Presidential candidate Donald Trump portrayed himself as a master negotiator who will be able to redress the country's bad trade deals with foreign partners. He might consider proving himself in China on behalf of General Motors' (GM) Chevrolet Silverado pickup truck.
With little fanfare, GM said this week it will begin exporting the big pickup to the People's Republic of China. They may only be sold in four provinces, since the vehicle type is banned in most cities due to fears they unduly pollute the air and add to traffic congestion. Given transportation costs for shipping the pickups from North American plants, plus the hefty 25% tariff that China imposes on imported vehicles, GM may not make much or any profit on what looks like an experiment.
Large pickups, the most popular vehicle type sold in the U.S., haven't found much demand overseas. Models like the Silverado, Ford Motor's (F) Ford F Series, Fiat Chrysler Automobiles' (FCAU) Ram, Toyota Motor's (TM) Tundra and Nissan Motor's (NSANY) Titan are idiosyncratic to the big, bold and overstated American way of life. They were designed for urban cowboys, Iowa farmers and lawn sprinkler repairmen.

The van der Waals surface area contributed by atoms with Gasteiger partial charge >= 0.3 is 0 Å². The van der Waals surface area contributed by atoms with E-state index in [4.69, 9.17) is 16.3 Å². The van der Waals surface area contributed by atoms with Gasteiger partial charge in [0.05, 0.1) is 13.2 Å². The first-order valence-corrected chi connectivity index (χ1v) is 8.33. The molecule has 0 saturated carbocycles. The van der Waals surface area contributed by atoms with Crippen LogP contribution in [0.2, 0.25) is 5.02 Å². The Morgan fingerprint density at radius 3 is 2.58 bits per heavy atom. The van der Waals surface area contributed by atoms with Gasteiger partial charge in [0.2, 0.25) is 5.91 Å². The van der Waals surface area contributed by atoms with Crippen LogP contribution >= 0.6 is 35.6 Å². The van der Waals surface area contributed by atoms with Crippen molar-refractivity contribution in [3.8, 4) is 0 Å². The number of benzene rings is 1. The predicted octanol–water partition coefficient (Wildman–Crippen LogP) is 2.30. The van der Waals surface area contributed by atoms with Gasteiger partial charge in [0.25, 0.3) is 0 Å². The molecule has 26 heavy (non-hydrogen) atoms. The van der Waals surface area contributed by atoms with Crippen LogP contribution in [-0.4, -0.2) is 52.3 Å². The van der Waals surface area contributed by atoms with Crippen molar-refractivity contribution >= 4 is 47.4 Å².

Such consumer groups aren't conspicuous in China, though who's to say they won't become prominent fairly soon? The country has grown breathtakingly prosperous in a short time and will continue on this path, from all evidence of its enthusiasm for education and commerce. Full-size pickups could find a place in an increasingly consumerist Chinese society, whose citizens more and more visit the U.S. and adopt American cultural traits.